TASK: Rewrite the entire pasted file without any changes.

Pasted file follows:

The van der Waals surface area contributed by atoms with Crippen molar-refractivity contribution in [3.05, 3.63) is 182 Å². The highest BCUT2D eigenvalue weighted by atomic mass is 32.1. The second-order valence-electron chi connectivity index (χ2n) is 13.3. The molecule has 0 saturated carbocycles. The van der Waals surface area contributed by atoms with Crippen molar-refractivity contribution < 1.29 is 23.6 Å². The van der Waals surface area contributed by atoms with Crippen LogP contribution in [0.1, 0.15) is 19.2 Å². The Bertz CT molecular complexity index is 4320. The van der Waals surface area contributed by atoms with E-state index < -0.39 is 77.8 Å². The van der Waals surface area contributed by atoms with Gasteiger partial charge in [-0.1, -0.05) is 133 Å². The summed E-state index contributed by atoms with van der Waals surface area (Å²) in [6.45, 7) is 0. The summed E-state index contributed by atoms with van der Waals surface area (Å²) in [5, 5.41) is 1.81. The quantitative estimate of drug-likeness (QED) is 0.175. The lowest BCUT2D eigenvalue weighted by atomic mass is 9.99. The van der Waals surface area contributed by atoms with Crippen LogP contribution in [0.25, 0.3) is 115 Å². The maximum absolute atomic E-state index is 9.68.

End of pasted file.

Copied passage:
The van der Waals surface area contributed by atoms with Crippen molar-refractivity contribution in [3.05, 3.63) is 182 Å². The highest BCUT2D eigenvalue weighted by atomic mass is 32.1. The second-order valence-electron chi connectivity index (χ2n) is 13.3. The molecule has 0 saturated carbocycles. The van der Waals surface area contributed by atoms with Crippen molar-refractivity contribution < 1.29 is 23.6 Å². The van der Waals surface area contributed by atoms with Crippen LogP contribution in [0.1, 0.15) is 19.2 Å². The Bertz CT molecular complexity index is 4320. The van der Waals surface area contributed by atoms with E-state index < -0.39 is 77.8 Å². The van der Waals surface area contributed by atoms with Gasteiger partial charge in [-0.1, -0.05) is 133 Å². The summed E-state index contributed by atoms with van der Waals surface area (Å²) in [6.45, 7) is 0. The summed E-state index contributed by atoms with van der Waals surface area (Å²) in [5, 5.41) is 1.81. The quantitative estimate of drug-likeness (QED) is 0.175. The lowest BCUT2D eigenvalue weighted by atomic mass is 9.99. The van der Waals surface area contributed by atoms with Crippen LogP contribution in [0.25, 0.3) is 115 Å². The maximum absolute atomic E-state index is 9.68.